EU beef imports threaten uncontacted Indians

By agency reporter
17 Sep 2013

Forest inhabited by uncontacted Indians in Paraguay is being destroyed to make way for cattle destined for the European market.

New satellite images reveal that Brazilian company Yaguarete Pora has been felling forest in the north of Paraguay, the ancestral home of Ayoreo Indians.

Some of the Ayoreo are uncontacted and are continually forced to flee from cattle ranchers who have taken over much of their land.

Yaguarete is part of the UN Global Compact, an initiative set up to encourage companies to abide by principles that "support and respect the protection of internationally proclaimed human rights’"

But the company’s work places the lives of the uncontacted Ayoreo in extreme danger, says Survival International, the organisation which campaigns for the rights of tribal people. Uncontacted Indians have no immunity to diseases brought by outsiders and could be wiped out if contact occurs with company workers.

In a recent report submitted to the UN body, Yaguarete reveals it has already begun cattle ranching on the uncontacted Indians’ land, and that some of the beef is being exported to Europe. However, its report makes no mention of the presence of the uncontacted Indians.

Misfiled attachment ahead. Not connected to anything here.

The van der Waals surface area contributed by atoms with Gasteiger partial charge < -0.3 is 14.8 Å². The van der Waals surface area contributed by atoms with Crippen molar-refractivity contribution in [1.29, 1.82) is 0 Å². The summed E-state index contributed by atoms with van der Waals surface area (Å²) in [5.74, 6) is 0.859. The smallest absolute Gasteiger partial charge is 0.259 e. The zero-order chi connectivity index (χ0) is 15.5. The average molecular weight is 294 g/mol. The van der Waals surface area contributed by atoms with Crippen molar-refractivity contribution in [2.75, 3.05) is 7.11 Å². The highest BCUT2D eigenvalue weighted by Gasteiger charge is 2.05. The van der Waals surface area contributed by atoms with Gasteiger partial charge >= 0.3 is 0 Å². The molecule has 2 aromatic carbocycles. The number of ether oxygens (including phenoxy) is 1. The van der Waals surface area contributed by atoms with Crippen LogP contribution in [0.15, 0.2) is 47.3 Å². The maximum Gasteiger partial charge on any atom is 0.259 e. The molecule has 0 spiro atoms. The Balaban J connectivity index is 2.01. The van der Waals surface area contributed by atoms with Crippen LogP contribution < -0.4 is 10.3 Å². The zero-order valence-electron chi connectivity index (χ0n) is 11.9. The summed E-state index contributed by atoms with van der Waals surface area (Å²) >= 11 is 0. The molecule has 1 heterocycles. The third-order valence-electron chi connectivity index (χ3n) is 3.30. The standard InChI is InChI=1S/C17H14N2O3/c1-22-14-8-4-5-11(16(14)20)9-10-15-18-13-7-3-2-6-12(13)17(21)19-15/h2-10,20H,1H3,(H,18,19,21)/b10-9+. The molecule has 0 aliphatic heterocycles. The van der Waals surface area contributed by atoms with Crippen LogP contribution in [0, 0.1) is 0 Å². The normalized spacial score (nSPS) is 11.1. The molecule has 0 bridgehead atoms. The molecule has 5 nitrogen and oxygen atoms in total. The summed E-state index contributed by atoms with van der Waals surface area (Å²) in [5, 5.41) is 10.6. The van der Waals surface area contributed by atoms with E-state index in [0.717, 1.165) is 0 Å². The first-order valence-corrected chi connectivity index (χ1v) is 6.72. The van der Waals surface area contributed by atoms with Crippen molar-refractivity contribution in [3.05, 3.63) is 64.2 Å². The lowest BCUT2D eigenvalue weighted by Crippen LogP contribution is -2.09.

Survival has written to the European Commission asking it to investigate its beef imports from the company.

In an attempt to ‘greenwash’ its work, the company has set aside part of its land as a ‘private nature reserve’, says Survival. Yet the land is the ancestral property of the Ayoreo, and they have been claiming title to it for more than 20 years.

Many Ayoreo who have already been forced out of the forest have died in recent years, and many others
are terminally ill.

Paraguay’s forests are being rapidly cleared for cattle farming that supplies European, African, Russian and North American markets.

Survival International’s director, Stephen Corry, says t, "Yaguarete is flagrantly ignoring the noble principles to which it has signed up, and the UN is seemingly powerless to intervene. This isn’t the first time the company has been caught doing this – when will Paraguay stop them putting Indians’ lives at risk?"

[Ekk/4]

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